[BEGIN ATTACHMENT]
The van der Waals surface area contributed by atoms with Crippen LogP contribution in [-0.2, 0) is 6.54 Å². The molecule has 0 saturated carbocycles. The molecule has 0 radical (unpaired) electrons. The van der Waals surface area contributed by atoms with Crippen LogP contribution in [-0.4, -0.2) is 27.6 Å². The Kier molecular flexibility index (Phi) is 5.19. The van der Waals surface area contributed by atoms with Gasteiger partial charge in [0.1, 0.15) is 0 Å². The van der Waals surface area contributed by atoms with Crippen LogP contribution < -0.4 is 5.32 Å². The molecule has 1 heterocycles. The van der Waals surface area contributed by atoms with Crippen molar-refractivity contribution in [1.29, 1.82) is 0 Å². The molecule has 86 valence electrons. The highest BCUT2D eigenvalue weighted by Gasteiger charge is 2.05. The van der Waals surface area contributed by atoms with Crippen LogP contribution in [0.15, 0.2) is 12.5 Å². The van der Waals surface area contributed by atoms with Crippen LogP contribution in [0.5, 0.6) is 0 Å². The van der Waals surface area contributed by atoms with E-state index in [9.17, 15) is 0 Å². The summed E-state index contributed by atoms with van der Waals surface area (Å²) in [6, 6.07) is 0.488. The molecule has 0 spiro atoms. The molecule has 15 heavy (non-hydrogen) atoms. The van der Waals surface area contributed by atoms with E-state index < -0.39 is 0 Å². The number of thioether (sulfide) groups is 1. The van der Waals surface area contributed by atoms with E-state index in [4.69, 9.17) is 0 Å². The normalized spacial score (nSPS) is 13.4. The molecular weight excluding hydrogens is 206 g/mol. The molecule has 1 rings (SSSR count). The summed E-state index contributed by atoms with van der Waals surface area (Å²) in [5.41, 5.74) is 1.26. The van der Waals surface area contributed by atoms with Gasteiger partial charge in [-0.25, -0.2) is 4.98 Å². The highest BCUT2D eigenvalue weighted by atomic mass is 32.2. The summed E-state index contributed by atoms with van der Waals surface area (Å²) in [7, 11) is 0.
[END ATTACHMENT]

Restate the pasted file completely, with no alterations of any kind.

The van der Waals surface area contributed by atoms with Crippen LogP contribution in [-0.2, 0) is 6.54 Å². The molecule has 0 saturated carbocycles. The molecule has 0 radical (unpaired) electrons. The van der Waals surface area contributed by atoms with Crippen LogP contribution in [-0.4, -0.2) is 27.6 Å². The Kier molecular flexibility index (Phi) is 5.19. The van der Waals surface area contributed by atoms with Gasteiger partial charge in [0.1, 0.15) is 0 Å². The van der Waals surface area contributed by atoms with Crippen LogP contribution < -0.4 is 5.32 Å². The molecule has 1 heterocycles. The van der Waals surface area contributed by atoms with Crippen molar-refractivity contribution in [1.29, 1.82) is 0 Å². The molecule has 86 valence electrons. The highest BCUT2D eigenvalue weighted by Gasteiger charge is 2.05. The van der Waals surface area contributed by atoms with Crippen LogP contribution in [0.15, 0.2) is 12.5 Å². The van der Waals surface area contributed by atoms with Crippen LogP contribution in [0.5, 0.6) is 0 Å². The van der Waals surface area contributed by atoms with E-state index in [9.17, 15) is 0 Å². The summed E-state index contributed by atoms with van der Waals surface area (Å²) in [6, 6.07) is 0.488. The molecule has 0 spiro atoms. The molecule has 15 heavy (non-hydrogen) atoms. The van der Waals surface area contributed by atoms with E-state index < -0.39 is 0 Å². The number of thioether (sulfide) groups is 1. The van der Waals surface area contributed by atoms with E-state index in [4.69, 9.17) is 0 Å². The normalized spacial score (nSPS) is 13.4. The molecular weight excluding hydrogens is 206 g/mol. The molecule has 1 rings (SSSR count). The summed E-state index contributed by atoms with van der Waals surface area (Å²) in [5.41, 5.74) is 1.26. The van der Waals surface area contributed by atoms with Gasteiger partial charge in [-0.25, -0.2) is 4.98 Å². The highest BCUT2D eigenvalue weighted by atomic mass is 32.2. The summed E-state index contributed by atoms with van der Waals surface area (Å²) in [7, 11) is 0.